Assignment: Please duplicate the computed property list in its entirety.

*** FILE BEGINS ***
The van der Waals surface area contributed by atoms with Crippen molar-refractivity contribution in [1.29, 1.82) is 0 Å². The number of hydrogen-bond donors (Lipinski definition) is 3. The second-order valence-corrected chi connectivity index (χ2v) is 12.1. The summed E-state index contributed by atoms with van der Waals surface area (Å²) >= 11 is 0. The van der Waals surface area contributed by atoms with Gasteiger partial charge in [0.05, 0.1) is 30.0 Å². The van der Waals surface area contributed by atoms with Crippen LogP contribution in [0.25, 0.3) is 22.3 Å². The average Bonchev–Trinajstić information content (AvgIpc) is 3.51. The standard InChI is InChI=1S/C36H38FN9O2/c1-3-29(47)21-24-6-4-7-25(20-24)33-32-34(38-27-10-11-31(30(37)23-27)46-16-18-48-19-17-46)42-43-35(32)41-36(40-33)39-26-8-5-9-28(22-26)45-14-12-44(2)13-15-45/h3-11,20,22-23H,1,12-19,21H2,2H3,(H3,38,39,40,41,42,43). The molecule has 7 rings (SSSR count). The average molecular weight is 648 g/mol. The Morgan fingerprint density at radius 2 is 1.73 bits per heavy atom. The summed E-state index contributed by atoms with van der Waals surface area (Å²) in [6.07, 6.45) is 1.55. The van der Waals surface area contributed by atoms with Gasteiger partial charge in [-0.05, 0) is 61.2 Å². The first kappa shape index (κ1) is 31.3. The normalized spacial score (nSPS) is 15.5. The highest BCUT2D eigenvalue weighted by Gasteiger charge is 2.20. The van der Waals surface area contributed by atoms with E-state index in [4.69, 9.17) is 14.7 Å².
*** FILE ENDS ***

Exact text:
The van der Waals surface area contributed by atoms with Crippen molar-refractivity contribution in [1.29, 1.82) is 0 Å². The number of hydrogen-bond donors (Lipinski definition) is 3. The second-order valence-corrected chi connectivity index (χ2v) is 12.1. The summed E-state index contributed by atoms with van der Waals surface area (Å²) >= 11 is 0. The van der Waals surface area contributed by atoms with Gasteiger partial charge in [0.05, 0.1) is 30.0 Å². The van der Waals surface area contributed by atoms with Crippen LogP contribution in [0.25, 0.3) is 22.3 Å². The average Bonchev–Trinajstić information content (AvgIpc) is 3.51. The standard InChI is InChI=1S/C36H38FN9O2/c1-3-29(47)21-24-6-4-7-25(20-24)33-32-34(38-27-10-11-31(30(37)23-27)46-16-18-48-19-17-46)42-43-35(32)41-36(40-33)39-26-8-5-9-28(22-26)45-14-12-44(2)13-15-45/h3-11,20,22-23H,1,12-19,21H2,2H3,(H3,38,39,40,41,42,43). The molecule has 7 rings (SSSR count). The average molecular weight is 648 g/mol. The Morgan fingerprint density at radius 2 is 1.73 bits per heavy atom. The summed E-state index contributed by atoms with van der Waals surface area (Å²) in [6.07, 6.45) is 1.55. The van der Waals surface area contributed by atoms with Gasteiger partial charge in [-0.05, 0) is 61.2 Å². The first kappa shape index (κ1) is 31.3. The normalized spacial score (nSPS) is 15.5. The highest BCUT2D eigenvalue weighted by Gasteiger charge is 2.20. The van der Waals surface area contributed by atoms with E-state index in [4.69, 9.17) is 14.7 Å².